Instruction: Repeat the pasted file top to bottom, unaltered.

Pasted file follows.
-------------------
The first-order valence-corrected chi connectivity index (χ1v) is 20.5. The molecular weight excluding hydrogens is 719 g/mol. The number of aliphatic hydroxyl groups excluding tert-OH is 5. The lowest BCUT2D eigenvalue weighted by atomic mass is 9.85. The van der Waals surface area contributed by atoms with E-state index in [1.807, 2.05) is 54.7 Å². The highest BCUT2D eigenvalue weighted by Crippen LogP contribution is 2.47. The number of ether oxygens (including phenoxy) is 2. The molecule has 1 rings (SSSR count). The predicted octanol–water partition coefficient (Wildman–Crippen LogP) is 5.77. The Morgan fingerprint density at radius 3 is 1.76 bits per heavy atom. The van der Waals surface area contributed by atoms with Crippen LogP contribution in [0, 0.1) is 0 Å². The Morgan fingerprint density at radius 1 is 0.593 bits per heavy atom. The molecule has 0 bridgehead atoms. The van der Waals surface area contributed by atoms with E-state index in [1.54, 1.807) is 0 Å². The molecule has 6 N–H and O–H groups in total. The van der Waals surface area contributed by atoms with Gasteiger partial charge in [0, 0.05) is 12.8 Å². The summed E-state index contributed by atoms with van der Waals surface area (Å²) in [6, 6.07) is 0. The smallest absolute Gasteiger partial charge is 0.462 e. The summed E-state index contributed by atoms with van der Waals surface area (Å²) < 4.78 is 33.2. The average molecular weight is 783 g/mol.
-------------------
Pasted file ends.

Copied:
The first-order valence-corrected chi connectivity index (χ1v) is 20.5. The molecular weight excluding hydrogens is 719 g/mol. The number of aliphatic hydroxyl groups excluding tert-OH is 5. The lowest BCUT2D eigenvalue weighted by atomic mass is 9.85. The van der Waals surface area contributed by atoms with E-state index in [1.807, 2.05) is 54.7 Å². The highest BCUT2D eigenvalue weighted by Crippen LogP contribution is 2.47. The number of ether oxygens (including phenoxy) is 2. The molecule has 1 rings (SSSR count). The predicted octanol–water partition coefficient (Wildman–Crippen LogP) is 5.77. The Morgan fingerprint density at radius 3 is 1.76 bits per heavy atom. The van der Waals surface area contributed by atoms with Crippen LogP contribution in [0, 0.1) is 0 Å². The Morgan fingerprint density at radius 1 is 0.593 bits per heavy atom. The molecule has 0 bridgehead atoms. The van der Waals surface area contributed by atoms with E-state index in [1.54, 1.807) is 0 Å². The molecule has 6 N–H and O–H groups in total. The van der Waals surface area contributed by atoms with Gasteiger partial charge in [0, 0.05) is 12.8 Å². The summed E-state index contributed by atoms with van der Waals surface area (Å²) in [6, 6.07) is 0. The smallest absolute Gasteiger partial charge is 0.462 e. The summed E-state index contributed by atoms with van der Waals surface area (Å²) < 4.78 is 33.2. The average molecular weight is 783 g/mol.